Part of the appeal of low toxicity rodenticides is their versatility. Since they are not toxic to people or most animals, you can safely use them indoors or outside. This makes them useful inside and outside homes as well as buildings with a lot of people, from schools to storage facilities to hospitals. The fact that they do not cause secondary poisoning to birds of prey or non-target animals also makes them useful for livestock yards, game farms, and farms. 

How to Use Low Toxicity Rodenticides

Using these low toxicity rodenticides is fairly straightforward.

Start by doing your best to ensure that the rodents do not have access to another potential food source.

If you cannot get rid of all other food sources, then you will also need to use a natural gel bait or rat attractant. This may or may not be included with the rodenticide you purchase. It is typically a gel that you just apply in a small amount onto the tray before placing the bait. You will then want to apply the chosen rodenticide in the dose that the packaging recommends.

Next, place the bait in areas where you know the rodents are active.

Focus on the spaces by rat holes and runways. You can even place small quantities of the bait right into the rat holes the rodents use for nests and for thoroughfares.

TIP: In the case of placing these natural low toxicity baits outside, do your best to keep them dry. If the bait gets wet, it may be less effective as it will provide some moisture for the water, reducing the effects of dehydration. You can do this by putting the rodenticide in boxes that will stay dry.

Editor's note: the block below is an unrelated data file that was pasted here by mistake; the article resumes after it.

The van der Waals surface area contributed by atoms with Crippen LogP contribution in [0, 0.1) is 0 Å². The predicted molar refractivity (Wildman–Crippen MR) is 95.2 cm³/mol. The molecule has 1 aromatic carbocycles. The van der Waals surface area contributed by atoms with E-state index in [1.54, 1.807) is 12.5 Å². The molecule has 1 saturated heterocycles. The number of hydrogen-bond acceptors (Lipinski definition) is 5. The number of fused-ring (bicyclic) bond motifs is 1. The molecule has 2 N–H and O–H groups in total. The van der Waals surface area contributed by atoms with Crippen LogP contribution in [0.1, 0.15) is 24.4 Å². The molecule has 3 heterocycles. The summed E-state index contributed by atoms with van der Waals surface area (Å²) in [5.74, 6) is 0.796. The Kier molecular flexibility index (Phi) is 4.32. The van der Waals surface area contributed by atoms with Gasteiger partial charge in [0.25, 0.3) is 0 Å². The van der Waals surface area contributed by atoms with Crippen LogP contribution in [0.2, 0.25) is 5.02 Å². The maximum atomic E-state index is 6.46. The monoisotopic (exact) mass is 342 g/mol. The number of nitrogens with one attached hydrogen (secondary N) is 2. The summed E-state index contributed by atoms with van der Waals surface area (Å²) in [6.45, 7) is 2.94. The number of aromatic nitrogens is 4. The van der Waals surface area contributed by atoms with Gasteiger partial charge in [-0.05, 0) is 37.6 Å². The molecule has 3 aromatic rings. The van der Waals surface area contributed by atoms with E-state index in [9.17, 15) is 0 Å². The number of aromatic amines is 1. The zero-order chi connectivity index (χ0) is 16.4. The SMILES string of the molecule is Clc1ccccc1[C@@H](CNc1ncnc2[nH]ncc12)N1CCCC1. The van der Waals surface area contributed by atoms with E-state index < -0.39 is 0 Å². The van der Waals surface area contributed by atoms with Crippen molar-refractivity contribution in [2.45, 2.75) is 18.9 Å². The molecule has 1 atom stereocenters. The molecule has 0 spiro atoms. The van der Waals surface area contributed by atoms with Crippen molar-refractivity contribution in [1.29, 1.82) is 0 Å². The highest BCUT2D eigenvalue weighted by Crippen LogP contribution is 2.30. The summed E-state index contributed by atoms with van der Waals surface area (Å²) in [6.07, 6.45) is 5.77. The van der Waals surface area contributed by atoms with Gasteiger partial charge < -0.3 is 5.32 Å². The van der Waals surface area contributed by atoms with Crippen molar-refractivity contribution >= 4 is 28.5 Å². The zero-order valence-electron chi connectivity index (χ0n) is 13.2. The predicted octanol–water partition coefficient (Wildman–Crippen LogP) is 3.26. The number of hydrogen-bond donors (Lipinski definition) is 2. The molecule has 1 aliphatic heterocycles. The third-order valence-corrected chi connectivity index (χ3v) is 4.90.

You will need to keep setting out more of your corn-based or other low toxicity rodenticide as the rats consume it. Remember that you will need to have some patience. The rats are unlikely to go for this new, unfamiliar food right away, even if you remove other food sources. (See Analysis of Poison Shyness in Rats.)

Rodenticides that Cause Dehydration Make Cleanup a Bit Easier

Another reason for the popularity of low toxicity rodenticides that cause death by dehydration is a reduction in the smell associated with dead rats. The dehydration combines with a quick mummification process, which dramatically reduces the smell associated with the decomposing rats. Most will die within one or two days of consuming the rodenticide. 

What to Expect When Using Low Toxicity Rodenticides

After you start using the low toxicity rodenticide, expect the activity of the rats to slowly decline. You should start seeing rat death within four to seven days. Most of the time, the rats will die in their burrows. Before the rats start dying, you can tell that they ate the bait because some will be missing and the rodents’ fecal droppings will be larger with some bleached color. You are also likely to see the rats more frequently, since they will not be moving as quickly (their typical method of remaining out of view of humans). 

If you are unsure how to use a low toxicity rodenticide, or which one to try using on your rat problem, feel free to consult an expert. They will be able to set up the entire process for you, including removal of the rats in most cases. At the very least, they will be able to provide you guidance as to which product to use and where to place it.